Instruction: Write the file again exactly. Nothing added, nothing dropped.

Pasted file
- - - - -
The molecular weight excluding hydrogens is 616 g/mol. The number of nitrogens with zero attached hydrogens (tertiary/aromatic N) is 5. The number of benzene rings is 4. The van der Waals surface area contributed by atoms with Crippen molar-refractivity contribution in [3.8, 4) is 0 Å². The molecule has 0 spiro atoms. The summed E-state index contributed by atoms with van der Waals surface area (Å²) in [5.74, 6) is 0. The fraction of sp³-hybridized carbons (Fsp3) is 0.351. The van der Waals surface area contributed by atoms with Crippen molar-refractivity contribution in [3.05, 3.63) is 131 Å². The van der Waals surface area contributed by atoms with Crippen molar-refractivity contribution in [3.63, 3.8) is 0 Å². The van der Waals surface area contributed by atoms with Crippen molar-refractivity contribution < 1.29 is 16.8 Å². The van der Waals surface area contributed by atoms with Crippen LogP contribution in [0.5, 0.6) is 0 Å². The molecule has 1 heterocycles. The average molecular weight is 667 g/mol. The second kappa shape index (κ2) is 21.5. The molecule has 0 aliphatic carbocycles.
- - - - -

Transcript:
The molecular weight excluding hydrogens is 616 g/mol. The number of nitrogens with zero attached hydrogens (tertiary/aromatic N) is 5. The number of benzene rings is 4. The van der Waals surface area contributed by atoms with Crippen molar-refractivity contribution in [3.8, 4) is 0 Å². The molecule has 0 spiro atoms. The summed E-state index contributed by atoms with van der Waals surface area (Å²) in [5.74, 6) is 0. The fraction of sp³-hybridized carbons (Fsp3) is 0.351. The van der Waals surface area contributed by atoms with Crippen molar-refractivity contribution in [3.05, 3.63) is 131 Å². The van der Waals surface area contributed by atoms with Crippen molar-refractivity contribution in [3.63, 3.8) is 0 Å². The van der Waals surface area contributed by atoms with Crippen molar-refractivity contribution < 1.29 is 16.8 Å². The van der Waals surface area contributed by atoms with Crippen LogP contribution in [0.5, 0.6) is 0 Å². The molecule has 1 heterocycles. The average molecular weight is 667 g/mol. The second kappa shape index (κ2) is 21.5. The molecule has 0 aliphatic carbocycles.